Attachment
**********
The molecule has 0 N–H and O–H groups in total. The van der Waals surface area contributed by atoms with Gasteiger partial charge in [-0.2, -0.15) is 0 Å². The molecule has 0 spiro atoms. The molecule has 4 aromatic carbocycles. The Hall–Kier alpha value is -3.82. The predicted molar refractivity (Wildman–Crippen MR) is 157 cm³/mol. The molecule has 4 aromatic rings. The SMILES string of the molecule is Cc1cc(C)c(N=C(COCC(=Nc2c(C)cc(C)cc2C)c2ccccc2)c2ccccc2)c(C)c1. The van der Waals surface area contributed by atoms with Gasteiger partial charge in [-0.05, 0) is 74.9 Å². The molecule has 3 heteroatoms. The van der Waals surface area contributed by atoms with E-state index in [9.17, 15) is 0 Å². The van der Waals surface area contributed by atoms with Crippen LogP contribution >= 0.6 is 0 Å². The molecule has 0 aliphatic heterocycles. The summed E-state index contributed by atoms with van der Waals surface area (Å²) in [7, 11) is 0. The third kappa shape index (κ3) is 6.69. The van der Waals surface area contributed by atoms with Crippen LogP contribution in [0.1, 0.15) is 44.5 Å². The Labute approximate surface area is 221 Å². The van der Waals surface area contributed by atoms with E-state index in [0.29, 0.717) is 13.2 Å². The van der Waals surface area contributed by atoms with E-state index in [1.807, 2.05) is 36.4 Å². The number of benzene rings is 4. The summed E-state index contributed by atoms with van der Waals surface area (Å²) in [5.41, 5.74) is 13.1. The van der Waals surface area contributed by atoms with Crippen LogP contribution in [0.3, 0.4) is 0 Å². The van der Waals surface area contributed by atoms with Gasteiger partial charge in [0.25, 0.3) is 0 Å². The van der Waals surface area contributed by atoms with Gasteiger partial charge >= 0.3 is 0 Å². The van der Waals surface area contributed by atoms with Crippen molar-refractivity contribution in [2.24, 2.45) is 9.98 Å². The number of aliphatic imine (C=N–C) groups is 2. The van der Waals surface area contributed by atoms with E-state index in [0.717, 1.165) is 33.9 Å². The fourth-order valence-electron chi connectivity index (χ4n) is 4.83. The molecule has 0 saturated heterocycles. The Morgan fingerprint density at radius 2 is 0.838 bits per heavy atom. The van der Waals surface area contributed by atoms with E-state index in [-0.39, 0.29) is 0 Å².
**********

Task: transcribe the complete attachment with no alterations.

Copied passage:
The molecule has 0 N–H and O–H groups in total. The van der Waals surface area contributed by atoms with Gasteiger partial charge in [-0.2, -0.15) is 0 Å². The molecule has 0 spiro atoms. The molecule has 4 aromatic carbocycles. The Hall–Kier alpha value is -3.82. The predicted molar refractivity (Wildman–Crippen MR) is 157 cm³/mol. The molecule has 4 aromatic rings. The SMILES string of the molecule is Cc1cc(C)c(N=C(COCC(=Nc2c(C)cc(C)cc2C)c2ccccc2)c2ccccc2)c(C)c1. The van der Waals surface area contributed by atoms with Gasteiger partial charge in [-0.05, 0) is 74.9 Å². The molecule has 3 heteroatoms. The van der Waals surface area contributed by atoms with E-state index in [9.17, 15) is 0 Å². The van der Waals surface area contributed by atoms with Crippen LogP contribution >= 0.6 is 0 Å². The molecule has 0 aliphatic heterocycles. The summed E-state index contributed by atoms with van der Waals surface area (Å²) in [7, 11) is 0. The third kappa shape index (κ3) is 6.69. The van der Waals surface area contributed by atoms with Crippen LogP contribution in [0.1, 0.15) is 44.5 Å². The Labute approximate surface area is 221 Å². The van der Waals surface area contributed by atoms with E-state index in [0.29, 0.717) is 13.2 Å². The van der Waals surface area contributed by atoms with E-state index in [1.807, 2.05) is 36.4 Å². The number of benzene rings is 4. The summed E-state index contributed by atoms with van der Waals surface area (Å²) in [5.41, 5.74) is 13.1. The van der Waals surface area contributed by atoms with Crippen LogP contribution in [0.3, 0.4) is 0 Å². The van der Waals surface area contributed by atoms with Gasteiger partial charge in [0.25, 0.3) is 0 Å². The van der Waals surface area contributed by atoms with Gasteiger partial charge >= 0.3 is 0 Å². The van der Waals surface area contributed by atoms with Crippen molar-refractivity contribution in [2.24, 2.45) is 9.98 Å². The number of aliphatic imine (C=N–C) groups is 2. The van der Waals surface area contributed by atoms with E-state index in [0.717, 1.165) is 33.9 Å². The fourth-order valence-electron chi connectivity index (χ4n) is 4.83. The molecule has 0 saturated heterocycles. The Morgan fingerprint density at radius 2 is 0.838 bits per heavy atom. The van der Waals surface area contributed by atoms with E-state index in [-0.39, 0.29) is 0 Å².